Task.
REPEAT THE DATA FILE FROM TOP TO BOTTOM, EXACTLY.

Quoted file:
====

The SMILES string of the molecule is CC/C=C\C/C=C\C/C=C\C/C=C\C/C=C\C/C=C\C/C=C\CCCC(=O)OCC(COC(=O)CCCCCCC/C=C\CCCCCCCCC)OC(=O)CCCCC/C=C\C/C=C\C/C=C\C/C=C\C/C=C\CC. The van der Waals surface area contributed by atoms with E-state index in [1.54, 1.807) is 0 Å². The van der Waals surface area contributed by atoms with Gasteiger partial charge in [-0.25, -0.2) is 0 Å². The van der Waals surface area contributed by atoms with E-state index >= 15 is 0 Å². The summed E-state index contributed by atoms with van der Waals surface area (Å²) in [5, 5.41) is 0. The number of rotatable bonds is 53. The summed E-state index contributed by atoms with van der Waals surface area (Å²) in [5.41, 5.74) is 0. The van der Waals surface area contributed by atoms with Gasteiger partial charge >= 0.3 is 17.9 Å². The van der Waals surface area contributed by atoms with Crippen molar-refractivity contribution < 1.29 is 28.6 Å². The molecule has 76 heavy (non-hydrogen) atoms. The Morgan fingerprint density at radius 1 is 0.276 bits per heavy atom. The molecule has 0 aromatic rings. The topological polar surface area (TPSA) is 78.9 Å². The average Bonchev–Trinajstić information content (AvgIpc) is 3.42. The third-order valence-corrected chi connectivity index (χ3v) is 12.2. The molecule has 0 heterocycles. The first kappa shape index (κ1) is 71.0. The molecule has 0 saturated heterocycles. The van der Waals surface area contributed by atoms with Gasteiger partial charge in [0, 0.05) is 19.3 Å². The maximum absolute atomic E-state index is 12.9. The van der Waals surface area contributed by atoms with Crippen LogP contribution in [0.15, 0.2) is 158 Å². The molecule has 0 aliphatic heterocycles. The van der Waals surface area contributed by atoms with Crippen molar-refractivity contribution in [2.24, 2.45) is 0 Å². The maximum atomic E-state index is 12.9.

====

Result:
The SMILES string of the molecule is CC/C=C\C/C=C\C/C=C\C/C=C\C/C=C\C/C=C\C/C=C\CCCC(=O)OCC(COC(=O)CCCCCCC/C=C\CCCCCCCCC)OC(=O)CCCCC/C=C\C/C=C\C/C=C\C/C=C\C/C=C\CC. The van der Waals surface area contributed by atoms with E-state index in [1.54, 1.807) is 0 Å². The van der Waals surface area contributed by atoms with Gasteiger partial charge in [-0.25, -0.2) is 0 Å². The van der Waals surface area contributed by atoms with E-state index >= 15 is 0 Å². The summed E-state index contributed by atoms with van der Waals surface area (Å²) in [5, 5.41) is 0. The number of rotatable bonds is 53. The summed E-state index contributed by atoms with van der Waals surface area (Å²) in [5.41, 5.74) is 0. The van der Waals surface area contributed by atoms with Gasteiger partial charge >= 0.3 is 17.9 Å². The van der Waals surface area contributed by atoms with Crippen molar-refractivity contribution < 1.29 is 28.6 Å². The molecule has 76 heavy (non-hydrogen) atoms. The Morgan fingerprint density at radius 1 is 0.276 bits per heavy atom. The molecule has 0 aromatic rings. The topological polar surface area (TPSA) is 78.9 Å². The average Bonchev–Trinajstić information content (AvgIpc) is 3.42. The third-order valence-corrected chi connectivity index (χ3v) is 12.2. The molecule has 0 heterocycles. The first kappa shape index (κ1) is 71.0. The molecule has 0 saturated heterocycles. The van der Waals surface area contributed by atoms with Gasteiger partial charge in [0, 0.05) is 19.3 Å². The maximum absolute atomic E-state index is 12.9. The van der Waals surface area contributed by atoms with Crippen LogP contribution in [0.15, 0.2) is 158 Å². The molecule has 0 aliphatic heterocycles. The van der Waals surface area contributed by atoms with Crippen molar-refractivity contribution in [2.24, 2.45) is 0 Å². The maximum atomic E-state index is 12.9.